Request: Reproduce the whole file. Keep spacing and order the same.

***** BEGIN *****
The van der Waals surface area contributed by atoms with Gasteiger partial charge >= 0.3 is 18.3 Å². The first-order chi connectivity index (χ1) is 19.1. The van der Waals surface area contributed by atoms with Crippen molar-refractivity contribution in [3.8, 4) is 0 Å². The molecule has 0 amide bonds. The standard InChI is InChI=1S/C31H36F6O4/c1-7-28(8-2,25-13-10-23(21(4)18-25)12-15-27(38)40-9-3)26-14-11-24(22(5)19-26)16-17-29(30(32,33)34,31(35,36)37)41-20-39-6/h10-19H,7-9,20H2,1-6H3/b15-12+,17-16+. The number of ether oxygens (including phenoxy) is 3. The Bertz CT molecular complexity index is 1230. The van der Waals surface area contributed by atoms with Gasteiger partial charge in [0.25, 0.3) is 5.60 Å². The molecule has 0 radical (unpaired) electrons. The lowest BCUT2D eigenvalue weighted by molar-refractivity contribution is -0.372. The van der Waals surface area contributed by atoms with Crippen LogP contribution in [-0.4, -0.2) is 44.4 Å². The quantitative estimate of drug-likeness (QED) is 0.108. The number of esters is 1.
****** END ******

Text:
The van der Waals surface area contributed by atoms with Gasteiger partial charge >= 0.3 is 18.3 Å². The first-order chi connectivity index (χ1) is 19.1. The van der Waals surface area contributed by atoms with Crippen molar-refractivity contribution in [3.8, 4) is 0 Å². The molecule has 0 amide bonds. The standard InChI is InChI=1S/C31H36F6O4/c1-7-28(8-2,25-13-10-23(21(4)18-25)12-15-27(38)40-9-3)26-14-11-24(22(5)19-26)16-17-29(30(32,33)34,31(35,36)37)41-20-39-6/h10-19H,7-9,20H2,1-6H3/b15-12+,17-16+. The number of ether oxygens (including phenoxy) is 3. The Bertz CT molecular complexity index is 1230. The van der Waals surface area contributed by atoms with Gasteiger partial charge in [0.25, 0.3) is 5.60 Å². The molecule has 0 radical (unpaired) electrons. The lowest BCUT2D eigenvalue weighted by molar-refractivity contribution is -0.372. The van der Waals surface area contributed by atoms with Crippen LogP contribution in [-0.4, -0.2) is 44.4 Å². The quantitative estimate of drug-likeness (QED) is 0.108. The number of esters is 1.